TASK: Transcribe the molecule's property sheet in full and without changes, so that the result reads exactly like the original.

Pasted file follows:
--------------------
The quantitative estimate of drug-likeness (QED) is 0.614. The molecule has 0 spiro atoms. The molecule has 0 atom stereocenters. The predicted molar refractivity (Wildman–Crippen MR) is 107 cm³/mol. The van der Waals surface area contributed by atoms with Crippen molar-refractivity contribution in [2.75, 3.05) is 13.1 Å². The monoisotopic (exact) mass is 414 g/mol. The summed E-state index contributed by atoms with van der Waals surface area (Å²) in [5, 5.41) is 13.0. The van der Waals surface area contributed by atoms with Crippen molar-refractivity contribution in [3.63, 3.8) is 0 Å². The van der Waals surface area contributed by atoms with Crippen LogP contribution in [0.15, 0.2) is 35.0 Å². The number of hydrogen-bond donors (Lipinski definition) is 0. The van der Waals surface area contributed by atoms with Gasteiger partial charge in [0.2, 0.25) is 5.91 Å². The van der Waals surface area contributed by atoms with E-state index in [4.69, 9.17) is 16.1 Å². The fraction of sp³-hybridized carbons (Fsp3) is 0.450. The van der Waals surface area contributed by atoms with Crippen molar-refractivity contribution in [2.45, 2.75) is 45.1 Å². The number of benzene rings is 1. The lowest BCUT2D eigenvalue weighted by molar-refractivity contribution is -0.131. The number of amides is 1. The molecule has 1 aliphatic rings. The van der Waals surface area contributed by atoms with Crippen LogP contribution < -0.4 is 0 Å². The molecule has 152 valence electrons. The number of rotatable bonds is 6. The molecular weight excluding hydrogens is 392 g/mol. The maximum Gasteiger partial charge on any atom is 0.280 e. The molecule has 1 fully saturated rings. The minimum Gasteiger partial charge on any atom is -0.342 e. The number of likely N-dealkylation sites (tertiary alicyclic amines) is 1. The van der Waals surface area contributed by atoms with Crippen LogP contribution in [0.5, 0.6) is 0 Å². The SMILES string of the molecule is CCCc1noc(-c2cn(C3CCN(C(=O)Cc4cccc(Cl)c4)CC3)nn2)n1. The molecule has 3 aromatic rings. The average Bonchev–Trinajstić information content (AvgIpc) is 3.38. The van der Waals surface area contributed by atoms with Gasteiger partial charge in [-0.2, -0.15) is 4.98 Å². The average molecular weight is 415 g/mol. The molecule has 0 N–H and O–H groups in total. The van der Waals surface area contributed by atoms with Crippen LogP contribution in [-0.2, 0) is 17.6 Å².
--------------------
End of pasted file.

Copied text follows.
The quantitative estimate of drug-likeness (QED) is 0.614. The molecule has 0 spiro atoms. The molecule has 0 atom stereocenters. The predicted molar refractivity (Wildman–Crippen MR) is 107 cm³/mol. The van der Waals surface area contributed by atoms with Crippen molar-refractivity contribution in [2.75, 3.05) is 13.1 Å². The monoisotopic (exact) mass is 414 g/mol. The summed E-state index contributed by atoms with van der Waals surface area (Å²) in [5, 5.41) is 13.0. The van der Waals surface area contributed by atoms with Crippen molar-refractivity contribution in [3.63, 3.8) is 0 Å². The van der Waals surface area contributed by atoms with Crippen LogP contribution in [0.15, 0.2) is 35.0 Å². The number of hydrogen-bond donors (Lipinski definition) is 0. The van der Waals surface area contributed by atoms with Gasteiger partial charge in [0.2, 0.25) is 5.91 Å². The van der Waals surface area contributed by atoms with E-state index in [4.69, 9.17) is 16.1 Å². The fraction of sp³-hybridized carbons (Fsp3) is 0.450. The van der Waals surface area contributed by atoms with Crippen molar-refractivity contribution in [2.45, 2.75) is 45.1 Å². The number of benzene rings is 1. The lowest BCUT2D eigenvalue weighted by molar-refractivity contribution is -0.131. The number of amides is 1. The molecule has 1 aliphatic rings. The van der Waals surface area contributed by atoms with Crippen LogP contribution < -0.4 is 0 Å². The molecule has 152 valence electrons. The number of rotatable bonds is 6. The molecular weight excluding hydrogens is 392 g/mol. The maximum Gasteiger partial charge on any atom is 0.280 e. The molecule has 1 fully saturated rings. The minimum Gasteiger partial charge on any atom is -0.342 e. The number of likely N-dealkylation sites (tertiary alicyclic amines) is 1. The van der Waals surface area contributed by atoms with Crippen LogP contribution in [0.5, 0.6) is 0 Å². The SMILES string of the molecule is CCCc1noc(-c2cn(C3CCN(C(=O)Cc4cccc(Cl)c4)CC3)nn2)n1. The molecule has 3 aromatic rings. The average Bonchev–Trinajstić information content (AvgIpc) is 3.38. The van der Waals surface area contributed by atoms with Gasteiger partial charge in [-0.2, -0.15) is 4.98 Å². The average molecular weight is 415 g/mol. The molecule has 0 N–H and O–H groups in total. The van der Waals surface area contributed by atoms with Crippen LogP contribution in [-0.2, 0) is 17.6 Å².